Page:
Macbeths lust for power is strengthened again when Duncan proclaims his son, Malcolm as heir to the throne. Macbeth reacts to this by referring to Malcolm as a step I must oerleap. Macbeth writes home telling his wife, Lady Macbeth about the witches prophecies. Lady Macbeth knowing Macbeth so well is aware of what Macbeth is thinking and when she reads the letter further she learns that Duncan is coming to her house to stay for a night. This gives her the opportunity she needs.
When Macbeth comes back home after the battle he makes it clear he hasnt made up his mind about killing Duncan by saying we will speak further. Later on Macbeth considers the consequences of killing Duncan and thinking that killing him would be easy if there were no consequences to go along with it. That but this blow, might be the be-all and end-all here. Macbeth also considers the effect that killing Duncan will have on his conscience. Bloody instructions, which being taught, return to plague the inventor. After coming to these conclusions Macbeth thinks up a list of reasons why not to kill Duncan. He knows that he is the kings loyal kinsman and as his host, should protect him. He says that killing such a great king would cause heavens angels to blow the horrid deed in every eye. The only thing that keeps Macbeth going is his lust for power and this is proven when he says, I have no spur to prick the sides of my intent, but only vaulting ambition, which oerleaps itself and falls on the other.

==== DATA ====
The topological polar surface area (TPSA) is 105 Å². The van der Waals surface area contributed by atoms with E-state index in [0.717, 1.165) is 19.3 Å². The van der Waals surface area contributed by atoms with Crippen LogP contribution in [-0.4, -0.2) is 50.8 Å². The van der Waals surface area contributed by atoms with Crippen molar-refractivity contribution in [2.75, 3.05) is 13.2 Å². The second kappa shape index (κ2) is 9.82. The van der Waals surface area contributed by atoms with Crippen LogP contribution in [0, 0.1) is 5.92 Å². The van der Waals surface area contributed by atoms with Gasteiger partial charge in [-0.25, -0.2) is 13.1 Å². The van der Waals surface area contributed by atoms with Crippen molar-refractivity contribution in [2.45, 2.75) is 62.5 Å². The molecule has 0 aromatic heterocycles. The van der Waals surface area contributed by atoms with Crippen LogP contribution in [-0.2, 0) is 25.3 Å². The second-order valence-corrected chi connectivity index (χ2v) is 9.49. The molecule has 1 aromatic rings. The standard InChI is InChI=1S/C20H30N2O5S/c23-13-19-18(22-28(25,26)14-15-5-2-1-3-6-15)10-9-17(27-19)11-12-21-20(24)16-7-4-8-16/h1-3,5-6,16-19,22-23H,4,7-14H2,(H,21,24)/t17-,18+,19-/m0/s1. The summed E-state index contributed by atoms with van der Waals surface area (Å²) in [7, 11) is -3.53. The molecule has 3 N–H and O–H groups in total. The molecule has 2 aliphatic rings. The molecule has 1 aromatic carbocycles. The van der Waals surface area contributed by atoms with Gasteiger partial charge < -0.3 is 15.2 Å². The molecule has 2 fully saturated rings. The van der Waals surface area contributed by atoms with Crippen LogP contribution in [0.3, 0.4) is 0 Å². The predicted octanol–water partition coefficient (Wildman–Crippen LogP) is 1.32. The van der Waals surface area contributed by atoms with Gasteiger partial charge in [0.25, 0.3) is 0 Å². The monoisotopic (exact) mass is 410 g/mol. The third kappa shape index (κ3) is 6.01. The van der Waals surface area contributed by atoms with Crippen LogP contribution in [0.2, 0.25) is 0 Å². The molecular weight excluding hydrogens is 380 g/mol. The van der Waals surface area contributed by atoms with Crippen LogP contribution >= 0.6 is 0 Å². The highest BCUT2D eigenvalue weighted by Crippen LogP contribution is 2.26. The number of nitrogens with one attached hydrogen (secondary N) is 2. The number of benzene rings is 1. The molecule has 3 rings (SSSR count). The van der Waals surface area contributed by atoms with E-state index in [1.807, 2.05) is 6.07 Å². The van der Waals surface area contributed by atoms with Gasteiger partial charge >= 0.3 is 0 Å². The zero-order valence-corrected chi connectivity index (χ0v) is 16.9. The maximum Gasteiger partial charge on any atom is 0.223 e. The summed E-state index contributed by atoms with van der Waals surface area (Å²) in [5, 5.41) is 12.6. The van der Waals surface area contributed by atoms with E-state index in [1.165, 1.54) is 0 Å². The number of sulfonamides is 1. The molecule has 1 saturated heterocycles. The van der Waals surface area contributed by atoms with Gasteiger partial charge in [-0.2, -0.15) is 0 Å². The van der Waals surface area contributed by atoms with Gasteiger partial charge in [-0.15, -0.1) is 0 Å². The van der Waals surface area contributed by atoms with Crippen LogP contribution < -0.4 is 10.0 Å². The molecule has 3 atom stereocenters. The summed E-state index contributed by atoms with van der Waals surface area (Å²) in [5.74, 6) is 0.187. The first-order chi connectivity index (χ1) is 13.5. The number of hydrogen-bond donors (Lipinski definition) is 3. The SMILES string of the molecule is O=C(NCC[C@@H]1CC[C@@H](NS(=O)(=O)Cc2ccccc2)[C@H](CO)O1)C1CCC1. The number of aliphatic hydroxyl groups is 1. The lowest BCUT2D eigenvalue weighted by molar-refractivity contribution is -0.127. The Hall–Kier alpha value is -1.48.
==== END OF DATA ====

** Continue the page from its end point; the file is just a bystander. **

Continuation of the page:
When Macbeth again consults Lady Macbeth about the murder he seems to have decided against it by telling her We will proceed no further in this business.
Lady Macbeth again persuades Macbeth by accusing Macbeth of being a coward and saying that if she had said she would dash her own sons brains out the way Macbeth said he would kill Duncan she would have gone ahead and done it. Macbeth again is shown to be unable to make decisions for himself and finally gives in to Lady Macbeth and agrees to kill Duncan. I am settled, and bend up each corporal agent to this terrible feat.